Our friend Justin Griffith recently contributed to an article about the US Army’s mandatory spiritual fitness test in the Pasadena Sun. However, what’s getting the most attention are the comments from Rev. Bryan Griem, who goes completely off the rails:
If you believe you’re nothing but worm-food at death, you aren’t going to jump on a grenade to save the platoon, or charge a machine-gun nest expecting to meet Jesus. You’re going to be reserved, second-guessing, and probably be a big fat chicken.
I can’t help but view this historically. I think of the great world conquering armies, like Alexander’s Macedonian army or the Roman legions. These ancient armies were not composed of atheists, but the soldiers all had no expectation of seeing some sort of afterlife if they caught a spear to the chest. That idea simply hadn’t developed yet.
So what on earth could compel them to travel across the ancient world and fighting horrendous battles? Clearly, to Rev. Griem, they should have stayed home and huddled about the fire, too afraid to lose their brief lives to strap on armor.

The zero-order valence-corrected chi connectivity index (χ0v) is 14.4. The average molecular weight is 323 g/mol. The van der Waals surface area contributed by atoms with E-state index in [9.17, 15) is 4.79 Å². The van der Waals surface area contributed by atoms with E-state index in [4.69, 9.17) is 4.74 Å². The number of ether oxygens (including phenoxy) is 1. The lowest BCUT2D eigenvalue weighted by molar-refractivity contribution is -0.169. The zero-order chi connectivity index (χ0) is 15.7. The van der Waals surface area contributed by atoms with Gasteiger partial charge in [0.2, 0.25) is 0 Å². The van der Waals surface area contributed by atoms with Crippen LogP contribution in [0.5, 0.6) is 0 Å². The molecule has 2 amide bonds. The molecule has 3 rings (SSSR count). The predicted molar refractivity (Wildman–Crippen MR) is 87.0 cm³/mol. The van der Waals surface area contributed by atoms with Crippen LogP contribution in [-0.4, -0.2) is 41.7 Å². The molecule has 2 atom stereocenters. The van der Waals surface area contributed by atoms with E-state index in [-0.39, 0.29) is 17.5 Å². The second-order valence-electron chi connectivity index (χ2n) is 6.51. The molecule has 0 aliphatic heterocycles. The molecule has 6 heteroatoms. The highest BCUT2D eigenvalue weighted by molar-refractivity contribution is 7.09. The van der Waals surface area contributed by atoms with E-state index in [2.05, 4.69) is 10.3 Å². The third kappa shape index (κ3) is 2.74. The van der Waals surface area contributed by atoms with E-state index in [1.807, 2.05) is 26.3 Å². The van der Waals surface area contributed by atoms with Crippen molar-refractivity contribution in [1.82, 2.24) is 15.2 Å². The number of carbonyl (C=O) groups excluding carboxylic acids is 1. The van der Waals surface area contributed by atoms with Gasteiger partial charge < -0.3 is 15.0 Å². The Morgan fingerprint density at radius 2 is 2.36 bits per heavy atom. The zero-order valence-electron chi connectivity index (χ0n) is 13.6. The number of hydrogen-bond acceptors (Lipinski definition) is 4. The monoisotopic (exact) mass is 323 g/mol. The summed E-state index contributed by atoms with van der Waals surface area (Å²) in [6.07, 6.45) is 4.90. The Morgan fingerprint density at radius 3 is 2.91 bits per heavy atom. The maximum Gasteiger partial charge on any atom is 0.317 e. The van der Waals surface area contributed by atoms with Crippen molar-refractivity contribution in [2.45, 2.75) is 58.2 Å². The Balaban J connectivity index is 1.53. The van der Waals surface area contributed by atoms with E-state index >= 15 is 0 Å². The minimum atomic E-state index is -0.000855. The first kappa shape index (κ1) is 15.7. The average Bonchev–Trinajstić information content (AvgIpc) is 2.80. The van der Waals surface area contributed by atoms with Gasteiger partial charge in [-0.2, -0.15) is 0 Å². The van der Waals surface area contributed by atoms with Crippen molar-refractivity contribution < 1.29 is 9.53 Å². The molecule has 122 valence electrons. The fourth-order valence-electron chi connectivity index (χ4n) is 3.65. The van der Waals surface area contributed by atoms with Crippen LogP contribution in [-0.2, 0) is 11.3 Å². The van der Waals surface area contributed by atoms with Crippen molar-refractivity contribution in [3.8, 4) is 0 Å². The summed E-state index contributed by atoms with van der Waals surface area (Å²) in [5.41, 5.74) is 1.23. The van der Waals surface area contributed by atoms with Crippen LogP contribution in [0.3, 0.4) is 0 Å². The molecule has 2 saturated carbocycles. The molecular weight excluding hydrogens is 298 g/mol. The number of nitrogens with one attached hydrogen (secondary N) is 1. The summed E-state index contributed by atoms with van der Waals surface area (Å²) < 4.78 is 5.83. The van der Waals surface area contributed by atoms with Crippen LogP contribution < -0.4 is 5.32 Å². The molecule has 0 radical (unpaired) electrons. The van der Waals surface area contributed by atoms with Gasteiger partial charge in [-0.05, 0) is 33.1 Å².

They fought for glory. They fought for honor. They fought for the hope of personal advancement. They fought for duty. They fought to defend their homelands and their family. They fought to advance their cities and their countries. They fought because their ancestors had fought, and because their children would fight, and because the generations could be linked by this common endeavor with a bond of such power that death could not break it.
None of this apparently makes sense to Rev. Griem.
Sometimes I think the idea of the afterlife is the most damaging idea that humans have created. It cheapens life. It makes the purpose of living to keep on living. But if life is meaningless without the afterlife, it is also meaningless with it. Zero multiplied by infinity is still zero. Maybe it’s only by appreciating the briefness of life that we can appreciate the importance of life’s contents.